Simmons Accuses Refs Of Changing The Rules

Wests Tigers - Royce SimmonsBy STEVE MASCORD

PENRITH great and Wests Tigers assistant coach Royce Simmons has accused NRL referees boss Daniel Anderson of changing the rules of rugby league without authorisation in his controversial obstruction interpretation.

The debate over the  edict that any collision with a defender initiated by a decoy runner would result in a disallowed try affected almost every game at the weekend and has just about usurped the ASADA investigation as the game’s number one talking point.

Rugby League Week understands players at one leading club have discussed contacting their rivals over the next week to form a united lobby against the crackdown.

Simmons says: “Generally when you change the rules in the game, you have to go through the International Federation or something to change them.

“To me, it seems like a rule change has been made. Referees, in my opinion, are there to interpret the rules and not make the rules.

“Tries are being rubbed out that haven’t been rubbed out in all the time I’ve been involved in the game, since I was in under sixes.

“Second-man plays have been in the game a long time. I’m not saying it’s going to make the game better or worse or anything but this is fact.

“Some of the calls, I think, have been too far from where the action’s taken place. I’m all for getting it right and I guess we’ve got to go through a procedure where we’re getting it right because it certainly wasn’t right last year.

“But we seem to have gone from one extreme to another.”

Anderson admits the issue is likely to be discussed by the NRL competition committee later this month – but the interpretation will stay at least until then.

He hinted on radio last Sunday that he will give video referees back their discretion when he is confident there are enough ex-players in the box with enough experience in their new roles.

Speaking on the ABC on Sunday, he said referees had “done well” this year but that obstruction represented “the bull in the china shop knocking everything off the shelves”.

He admitted that Cooper Cronk’s disallowed round three touchdown in round three was a “definite try” under the previous interpretation.

“We want the Cooper Cronk try to be allowed – but how do we do that without compromising other components?” he said.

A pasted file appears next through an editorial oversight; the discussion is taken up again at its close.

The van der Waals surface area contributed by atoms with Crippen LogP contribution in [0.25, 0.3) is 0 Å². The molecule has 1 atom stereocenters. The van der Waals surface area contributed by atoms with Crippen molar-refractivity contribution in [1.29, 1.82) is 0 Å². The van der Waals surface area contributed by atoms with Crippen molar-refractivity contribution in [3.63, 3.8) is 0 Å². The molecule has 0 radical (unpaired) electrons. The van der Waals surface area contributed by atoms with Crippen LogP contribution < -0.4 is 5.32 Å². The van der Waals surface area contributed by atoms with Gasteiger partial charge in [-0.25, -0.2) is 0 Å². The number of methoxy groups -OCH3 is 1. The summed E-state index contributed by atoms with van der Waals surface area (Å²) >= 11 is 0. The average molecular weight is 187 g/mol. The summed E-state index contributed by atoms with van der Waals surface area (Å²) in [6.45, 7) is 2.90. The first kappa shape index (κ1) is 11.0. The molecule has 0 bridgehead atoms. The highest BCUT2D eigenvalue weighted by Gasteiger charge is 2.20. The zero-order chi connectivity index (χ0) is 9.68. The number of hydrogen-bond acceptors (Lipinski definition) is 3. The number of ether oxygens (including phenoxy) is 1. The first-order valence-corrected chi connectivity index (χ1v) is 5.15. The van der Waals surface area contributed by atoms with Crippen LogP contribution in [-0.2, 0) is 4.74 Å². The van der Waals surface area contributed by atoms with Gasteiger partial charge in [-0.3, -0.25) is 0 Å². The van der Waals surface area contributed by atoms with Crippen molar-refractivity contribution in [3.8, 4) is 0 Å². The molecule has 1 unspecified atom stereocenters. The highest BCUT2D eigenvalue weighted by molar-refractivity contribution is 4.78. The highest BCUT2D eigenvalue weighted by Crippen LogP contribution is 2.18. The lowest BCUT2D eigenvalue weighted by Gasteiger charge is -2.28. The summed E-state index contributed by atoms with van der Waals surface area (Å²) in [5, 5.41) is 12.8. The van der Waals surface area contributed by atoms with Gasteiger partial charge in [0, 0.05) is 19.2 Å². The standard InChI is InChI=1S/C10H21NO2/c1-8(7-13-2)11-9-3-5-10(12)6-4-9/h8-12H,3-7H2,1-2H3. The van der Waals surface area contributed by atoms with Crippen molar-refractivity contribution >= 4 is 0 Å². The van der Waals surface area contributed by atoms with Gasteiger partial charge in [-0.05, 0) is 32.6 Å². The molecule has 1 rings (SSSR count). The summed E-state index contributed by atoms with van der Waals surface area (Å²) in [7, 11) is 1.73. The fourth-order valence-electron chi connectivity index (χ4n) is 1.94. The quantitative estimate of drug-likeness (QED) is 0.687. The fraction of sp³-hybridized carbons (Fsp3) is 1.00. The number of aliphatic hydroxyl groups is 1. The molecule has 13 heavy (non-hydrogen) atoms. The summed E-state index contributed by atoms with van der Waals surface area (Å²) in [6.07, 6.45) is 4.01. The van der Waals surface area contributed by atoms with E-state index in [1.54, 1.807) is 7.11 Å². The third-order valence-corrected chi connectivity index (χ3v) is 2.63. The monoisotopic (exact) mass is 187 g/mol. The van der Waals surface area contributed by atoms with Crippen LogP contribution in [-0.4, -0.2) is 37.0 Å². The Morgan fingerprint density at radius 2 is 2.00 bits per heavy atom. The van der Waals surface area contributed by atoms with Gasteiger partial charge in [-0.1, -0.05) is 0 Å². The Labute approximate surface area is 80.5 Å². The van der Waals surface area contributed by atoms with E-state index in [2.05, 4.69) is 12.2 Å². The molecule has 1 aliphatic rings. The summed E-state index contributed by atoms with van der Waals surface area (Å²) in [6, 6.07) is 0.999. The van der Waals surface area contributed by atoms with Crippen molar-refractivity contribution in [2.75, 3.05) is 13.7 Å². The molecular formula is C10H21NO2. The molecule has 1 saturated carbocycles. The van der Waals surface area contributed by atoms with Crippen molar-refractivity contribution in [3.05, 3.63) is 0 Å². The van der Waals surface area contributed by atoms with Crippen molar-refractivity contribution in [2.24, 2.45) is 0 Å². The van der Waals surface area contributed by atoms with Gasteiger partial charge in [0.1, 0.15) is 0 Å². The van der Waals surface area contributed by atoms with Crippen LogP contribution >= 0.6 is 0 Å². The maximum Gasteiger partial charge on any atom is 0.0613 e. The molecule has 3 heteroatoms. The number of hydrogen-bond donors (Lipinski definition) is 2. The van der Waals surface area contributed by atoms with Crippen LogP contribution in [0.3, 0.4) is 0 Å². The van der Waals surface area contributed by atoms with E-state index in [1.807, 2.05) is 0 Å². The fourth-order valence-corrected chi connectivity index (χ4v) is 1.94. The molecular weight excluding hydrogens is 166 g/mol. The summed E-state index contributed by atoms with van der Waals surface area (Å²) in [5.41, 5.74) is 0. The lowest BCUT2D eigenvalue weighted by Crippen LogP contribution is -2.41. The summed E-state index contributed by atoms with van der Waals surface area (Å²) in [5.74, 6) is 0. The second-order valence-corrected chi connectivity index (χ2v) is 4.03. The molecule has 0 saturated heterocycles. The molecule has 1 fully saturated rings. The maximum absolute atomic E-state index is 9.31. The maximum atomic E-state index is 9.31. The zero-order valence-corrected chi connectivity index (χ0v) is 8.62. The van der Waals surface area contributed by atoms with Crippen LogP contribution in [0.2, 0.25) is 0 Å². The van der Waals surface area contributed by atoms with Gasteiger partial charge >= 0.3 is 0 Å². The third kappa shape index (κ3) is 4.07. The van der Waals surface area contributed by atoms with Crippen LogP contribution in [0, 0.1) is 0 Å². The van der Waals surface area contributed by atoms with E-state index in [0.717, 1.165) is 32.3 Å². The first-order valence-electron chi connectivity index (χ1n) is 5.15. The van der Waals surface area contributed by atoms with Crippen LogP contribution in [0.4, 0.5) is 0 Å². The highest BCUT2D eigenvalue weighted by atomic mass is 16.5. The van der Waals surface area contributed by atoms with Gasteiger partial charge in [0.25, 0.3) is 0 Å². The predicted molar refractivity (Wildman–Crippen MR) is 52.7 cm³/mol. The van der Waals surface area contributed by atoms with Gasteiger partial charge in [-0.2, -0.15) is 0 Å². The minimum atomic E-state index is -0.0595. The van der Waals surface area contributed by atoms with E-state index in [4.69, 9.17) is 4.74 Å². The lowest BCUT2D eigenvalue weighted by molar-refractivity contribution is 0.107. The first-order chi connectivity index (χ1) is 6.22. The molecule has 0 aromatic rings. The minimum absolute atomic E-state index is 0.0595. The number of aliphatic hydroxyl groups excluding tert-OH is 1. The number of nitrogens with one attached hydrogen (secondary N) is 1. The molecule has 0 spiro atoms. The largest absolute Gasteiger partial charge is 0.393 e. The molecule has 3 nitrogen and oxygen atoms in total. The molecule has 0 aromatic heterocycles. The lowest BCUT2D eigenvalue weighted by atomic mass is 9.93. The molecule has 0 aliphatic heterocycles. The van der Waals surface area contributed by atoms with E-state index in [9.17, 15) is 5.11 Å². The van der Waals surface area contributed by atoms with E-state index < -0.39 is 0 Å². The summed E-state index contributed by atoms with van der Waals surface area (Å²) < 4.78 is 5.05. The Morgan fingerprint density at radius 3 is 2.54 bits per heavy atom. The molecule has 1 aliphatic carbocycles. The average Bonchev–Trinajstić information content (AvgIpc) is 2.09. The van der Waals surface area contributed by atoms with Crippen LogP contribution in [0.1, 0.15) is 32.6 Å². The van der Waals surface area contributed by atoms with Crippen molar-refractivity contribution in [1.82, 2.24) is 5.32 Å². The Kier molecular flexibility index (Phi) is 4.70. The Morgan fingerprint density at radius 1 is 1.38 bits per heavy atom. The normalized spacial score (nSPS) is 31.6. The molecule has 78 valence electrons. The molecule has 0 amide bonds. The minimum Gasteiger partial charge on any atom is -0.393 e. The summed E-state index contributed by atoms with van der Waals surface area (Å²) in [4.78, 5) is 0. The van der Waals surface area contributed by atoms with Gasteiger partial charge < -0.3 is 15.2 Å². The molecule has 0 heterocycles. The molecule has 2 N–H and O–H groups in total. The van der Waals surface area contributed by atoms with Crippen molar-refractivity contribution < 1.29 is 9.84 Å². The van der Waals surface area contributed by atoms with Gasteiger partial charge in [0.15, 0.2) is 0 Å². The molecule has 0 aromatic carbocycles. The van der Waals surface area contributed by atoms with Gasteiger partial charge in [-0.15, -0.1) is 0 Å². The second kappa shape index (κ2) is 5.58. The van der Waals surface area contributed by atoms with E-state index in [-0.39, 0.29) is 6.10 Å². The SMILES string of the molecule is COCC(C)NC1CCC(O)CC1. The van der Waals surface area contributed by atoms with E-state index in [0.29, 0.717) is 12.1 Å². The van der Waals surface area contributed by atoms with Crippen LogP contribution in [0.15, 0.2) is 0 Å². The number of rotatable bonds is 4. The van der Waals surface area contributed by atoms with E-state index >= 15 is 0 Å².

“It cannot change right now … we need a bigger sample (of incidents).”

Anderson said “this is not just my game in my backyard”.

He said criticism from Parramatta coach Ricky Stuart at the weekend didn’t “reflect accurately what has gone on since November last year”.

* NB: video referees were subsequently given permission to award tries, at their discretion, when a collision between a decoy runner and a defender did not obstruct the defence.




HERE at The Big Issue, we try to leave the on-field, rule-related stuff to fellow columnist Mark Geyer. He played for Australia, after all.

But when it comes to the debate over tries being disallowed due to obstruction rulings, you don’t need to have donned the green and gold to know something is awry.

Let’s use the shoulder charge ban as a base for the logic used in rugby league legislation. The vast majority of these tackles are harmless, but doctors still deemed them so dangerous that they successfully lobbied for their banning.

This ban is now worldwide.

Now, the practise being discouraged in the chalking-off of tries to Cooper Cronk and Brett Morris in round three is decoy runners colliding with defenders.

In the case of Morris, there is some argument Josh McCrone MIGHT have been able to prevent the try had Ben Creagh not run into him. Personally, I think this extremely unlikely.

But are decoy runners colliding with defenders such a scourge on rugby league that we need to eradicate it by denying fair tries, as we are penalising otherwise benign tackles to eradicate shoulder charges?

I would say no. I would say that most fans didn’t even THINK about the practice of decoy runners making contact with defenders until last Thursday night. I can’t recall a defender being hit by a decoy runner ever being seriously hurt (it has probably happened, though)  or doctors calling for an end to the practice.

When the collision is more than 14 metres away from the try, you would expect the likes of Luke Patten, Matt Rodwell and Justin Morgan to argue in favour of awarding the touchdown. There was no ex-player in the video box on Thursday night

But they have 60 seconds to convince the senior video referee to go against what has been presented as a hard-and-fast rule. Good luck.

Craig Bellamy said there was a danger of coaches halting all second-man plays close to the tryline. There is also the danger of defenders learning to fake being hit by a decoy.

It just seems like a rule interpretation for which we need to give the officials back their discretion.


THERE was something intangibly low-key about the first two weeks of the 2013 NRL season.

The football was good enough, even if some of the crowds were down. But patrolling touchlines, press conferences and dressingrooms, it was apparent to me that something was missing. Proceedings lacked the usual “edge”.

When Super League was in incubation, the footy became incidental. Match reports shrunk, games came and went, and the only two teams anyone really cared about were Packer’s and Murdoch’s.

The rest of the competition receded into the background for a few weeks when Melbourne were stripped for two premierships and had to play for nothing, too.

This year, it was ASADA and the ACC. Rugby league thrives on controversy but the game seems to resent it (and sulk a bit) when the drama is created from outside. It goes into its shell a bit, lamenting lost mojo.

Thankfully at the weekend, we had Billy Slater kicking David Klemmer in the face, Richie Fa’aoso flattening Ashley Harrison and Cooper Cronk plus Brett Morris being robbed of tries.

Not good for Klemmer and Harrison, of course…..

But it was almost as if rugby league was sticking its tongue out to ASADA, with its thumbs in its ears, saying “I’m not washed up as a publicity magnet just yet”.